Robert Charles Wilson – Spin

Title: Spin
Robert Charles Wilson
Year: 2005

Being awarded the Hugo Award for best novel of 2005, I was excited to start reading Robert Charles Wilson’s Spin. Science fiction is a genre that moves and develops just as anything else human, and therefore, modern science fiction differs much from what I am used to, having read mostly old stuff from the sixties and seventies. Spin sets out magnificently with a simple premise: one night, all the heavenly bodies visible from the surface of the Earth disappears. All stars wink out simultaneously, the moon vanishes and all artificial satellites come crashing down.

Gradually, it becomes apparent that the world is put into the Spin, as it is called, a sort of membrane which shields the earth from space and time. Only a modulated sun penetrates the Spin, and inside the barrier, time is almost standing still. This enables the author to incorporate fairly original ideas into the framework of the novel, which constitutes at least half of the snails I am awarding it.

What is happening? Why is it happening? Who is responsible? These are all questions posed by the novels three main characters throughout the entirety of the novel. They are three teenagers who happen to be outdoors under the stars the night the earth is put into the Spin. They are all profoundly affected by the momentous incident, but in divergent ways. Tyler, the most important of the characters and the narrator, is mostly a spectator, being more affected by other people’s responses than by any genuine conviction of his own. The other two main characters, the twins Diane and Jason, represent two widely different approaches to the unknown and frightening phenomenon of the Spin. Diane resorts to religious notions of salvation and Armageddon, whereas Jason’s approach is purely scientific as he dedicates his life to a scrutiny of the Spin.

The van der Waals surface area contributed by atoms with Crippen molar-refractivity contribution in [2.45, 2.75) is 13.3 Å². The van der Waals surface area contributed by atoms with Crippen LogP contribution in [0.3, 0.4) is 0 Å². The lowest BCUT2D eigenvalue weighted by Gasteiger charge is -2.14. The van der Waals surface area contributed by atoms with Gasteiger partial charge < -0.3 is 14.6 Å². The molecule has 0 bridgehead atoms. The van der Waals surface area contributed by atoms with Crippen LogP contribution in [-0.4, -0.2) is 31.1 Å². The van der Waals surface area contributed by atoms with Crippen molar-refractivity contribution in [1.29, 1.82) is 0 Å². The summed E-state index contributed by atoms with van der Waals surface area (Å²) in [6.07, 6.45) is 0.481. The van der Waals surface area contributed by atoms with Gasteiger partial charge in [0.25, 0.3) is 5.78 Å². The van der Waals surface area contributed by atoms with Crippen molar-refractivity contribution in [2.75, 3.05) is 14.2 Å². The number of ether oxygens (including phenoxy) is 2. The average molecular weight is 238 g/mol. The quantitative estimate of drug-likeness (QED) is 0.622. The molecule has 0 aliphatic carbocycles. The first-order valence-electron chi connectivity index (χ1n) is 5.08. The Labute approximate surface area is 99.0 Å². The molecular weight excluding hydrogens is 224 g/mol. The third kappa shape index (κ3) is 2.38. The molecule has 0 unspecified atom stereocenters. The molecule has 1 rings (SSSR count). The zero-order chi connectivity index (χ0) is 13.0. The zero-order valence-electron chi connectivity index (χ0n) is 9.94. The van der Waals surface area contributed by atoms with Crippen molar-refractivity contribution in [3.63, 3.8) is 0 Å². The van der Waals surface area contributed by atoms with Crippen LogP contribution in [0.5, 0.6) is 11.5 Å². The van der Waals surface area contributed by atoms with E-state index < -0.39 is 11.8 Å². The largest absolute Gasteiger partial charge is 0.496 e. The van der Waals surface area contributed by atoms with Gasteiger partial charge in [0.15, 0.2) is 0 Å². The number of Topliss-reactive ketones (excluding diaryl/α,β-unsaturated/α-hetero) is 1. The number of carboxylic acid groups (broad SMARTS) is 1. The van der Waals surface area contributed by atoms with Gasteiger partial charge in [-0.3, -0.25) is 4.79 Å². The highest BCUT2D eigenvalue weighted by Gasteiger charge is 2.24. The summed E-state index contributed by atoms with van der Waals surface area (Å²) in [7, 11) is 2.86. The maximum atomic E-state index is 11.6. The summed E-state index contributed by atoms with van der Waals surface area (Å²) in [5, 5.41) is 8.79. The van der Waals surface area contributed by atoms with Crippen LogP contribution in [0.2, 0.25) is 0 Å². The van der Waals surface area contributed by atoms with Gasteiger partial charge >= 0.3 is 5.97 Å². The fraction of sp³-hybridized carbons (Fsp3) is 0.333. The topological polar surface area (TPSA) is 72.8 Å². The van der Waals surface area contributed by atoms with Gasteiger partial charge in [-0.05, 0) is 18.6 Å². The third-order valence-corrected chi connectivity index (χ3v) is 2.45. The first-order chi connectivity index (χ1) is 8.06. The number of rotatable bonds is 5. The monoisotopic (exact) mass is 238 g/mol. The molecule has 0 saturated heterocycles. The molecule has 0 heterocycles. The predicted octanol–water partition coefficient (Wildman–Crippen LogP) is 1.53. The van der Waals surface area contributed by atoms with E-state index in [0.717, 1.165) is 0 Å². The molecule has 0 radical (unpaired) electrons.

As the novel proceeds, my high spirits inexorably falters, only to flare up briefly at the very end of the novel. Robert Charles Wilson does an excellent job in exploring the consequences of his Spin incident, and he does it in a way which is connected with deeply human emotions not in any way limited to such supernatural events as the focus of this novel. Also, Tyler’s relationship to the twins, his love for Diane and his admiration for Jason, are complicated and feel genuine. It is carefully narrated and brings about real feeling for the characters. In other words, I get to know them and care what happens to them.

The drawback is that the novel is way too long. There are chinks of light in the otherwise fairly slow narration, but they are few and far between. This is really a pity, because otherwise Wilson seems to be a competent writer, able to sustain thrill and wonder, only that is sadly impossible when so little happens on the 500 pages of the novel. The question I asked my self over and over as I read Spin, was: Is the ending worth waiting for? It had better be, because otherwise this is a waste of time.

Fortunately, the end is worth waiting for, which makes the book more that just worthwhile. However, I feel I cannot give it more than three and a half snails for reasons already mentioned. On the other hand, I have no difficulties understanding why many consider it the best science fiction novel published in 2005, but being sensitive to excessively long novels, I am not among their numbers.

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